Karyotypes were determined in 109 patients with acute myeloid leukemia. The proportions of patients with nonclonal chromosomal abnormalities, with numeric changes only, and with severe chromosomal aberrations were all found to increase to a statistically significant degree with patient age. Most patients in whom less than half of all cells were abnormal were elderly males. These results indicate that the cell karyotype was less stable in elderly patients than in younger patients. A higher frequency of nonclonal chromosomal changes was found in patients with clonal abnormalities compared with those without such abnormalities. Male patients tended to gain chromosomes and had more hyperdiploid abnormalities than female patients, who tended to lose chromosomes and had more hypodiploid abnormalities. This trend of chromosomal gain in males and loss in females mainly involved chromosomes similar in size to the sex chromosomes. Three female patients with trisomy 8 and one with 7q+ and t(8;21) showed an X chromosome twisted into a spiral shape. The results indicate that the initial karyotype effects the formation of some numeric changes. These findings are discussed in relation to possible secondary chromosomal changes and karyotypic instability. © 1985.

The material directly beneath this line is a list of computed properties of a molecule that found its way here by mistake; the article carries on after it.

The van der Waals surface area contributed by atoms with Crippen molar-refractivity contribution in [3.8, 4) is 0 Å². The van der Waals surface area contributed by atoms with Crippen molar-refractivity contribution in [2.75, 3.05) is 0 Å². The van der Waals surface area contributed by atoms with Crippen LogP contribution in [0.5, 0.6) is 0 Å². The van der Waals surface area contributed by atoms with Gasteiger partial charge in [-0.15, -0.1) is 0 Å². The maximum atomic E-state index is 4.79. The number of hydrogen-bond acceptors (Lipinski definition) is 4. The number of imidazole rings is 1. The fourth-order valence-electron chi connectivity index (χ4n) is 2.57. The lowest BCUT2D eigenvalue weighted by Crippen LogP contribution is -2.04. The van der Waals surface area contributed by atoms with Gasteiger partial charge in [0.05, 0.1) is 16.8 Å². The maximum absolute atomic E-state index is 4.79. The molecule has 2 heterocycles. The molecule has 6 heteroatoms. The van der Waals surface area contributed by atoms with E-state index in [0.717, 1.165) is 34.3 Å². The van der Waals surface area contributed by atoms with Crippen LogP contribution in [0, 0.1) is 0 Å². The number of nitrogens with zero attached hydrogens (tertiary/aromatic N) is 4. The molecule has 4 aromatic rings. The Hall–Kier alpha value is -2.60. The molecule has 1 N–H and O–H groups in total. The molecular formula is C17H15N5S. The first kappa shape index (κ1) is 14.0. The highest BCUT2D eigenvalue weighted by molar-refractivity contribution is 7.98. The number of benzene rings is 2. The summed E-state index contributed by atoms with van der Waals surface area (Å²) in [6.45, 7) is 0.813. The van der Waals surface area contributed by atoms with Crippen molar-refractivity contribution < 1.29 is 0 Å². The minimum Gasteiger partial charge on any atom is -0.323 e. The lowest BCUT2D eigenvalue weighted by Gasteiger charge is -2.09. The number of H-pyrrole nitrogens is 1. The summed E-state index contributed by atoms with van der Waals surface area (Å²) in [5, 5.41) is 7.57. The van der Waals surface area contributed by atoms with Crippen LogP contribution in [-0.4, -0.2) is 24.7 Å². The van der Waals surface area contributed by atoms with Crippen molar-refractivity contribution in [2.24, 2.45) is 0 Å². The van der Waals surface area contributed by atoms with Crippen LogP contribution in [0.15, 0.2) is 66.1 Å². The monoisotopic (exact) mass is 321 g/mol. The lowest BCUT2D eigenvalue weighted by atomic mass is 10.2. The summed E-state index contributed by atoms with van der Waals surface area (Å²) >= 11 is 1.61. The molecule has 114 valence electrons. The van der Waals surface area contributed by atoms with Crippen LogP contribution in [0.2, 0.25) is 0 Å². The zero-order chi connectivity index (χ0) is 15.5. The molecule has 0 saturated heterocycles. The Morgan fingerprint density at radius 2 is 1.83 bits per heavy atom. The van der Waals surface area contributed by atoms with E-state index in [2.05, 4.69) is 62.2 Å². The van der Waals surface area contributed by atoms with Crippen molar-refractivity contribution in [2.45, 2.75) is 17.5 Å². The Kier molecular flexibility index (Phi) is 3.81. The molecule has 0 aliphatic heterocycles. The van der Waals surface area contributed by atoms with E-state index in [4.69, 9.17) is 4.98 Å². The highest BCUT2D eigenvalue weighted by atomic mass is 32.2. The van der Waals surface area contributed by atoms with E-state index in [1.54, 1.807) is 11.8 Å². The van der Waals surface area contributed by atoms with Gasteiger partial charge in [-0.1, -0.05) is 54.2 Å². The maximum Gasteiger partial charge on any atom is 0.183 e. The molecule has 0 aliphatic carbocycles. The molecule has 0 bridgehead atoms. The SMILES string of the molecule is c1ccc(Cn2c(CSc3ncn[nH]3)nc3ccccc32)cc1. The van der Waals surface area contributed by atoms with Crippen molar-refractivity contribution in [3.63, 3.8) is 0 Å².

Li, Y. S. (1985). Correlation of karyotype with patient sex and age in acute myeloid leukemia. Cancer Genetics and Cytogenetics, 14(1–2), 73–81. https://doi.org/10.1016/0165-4608(85)90217-1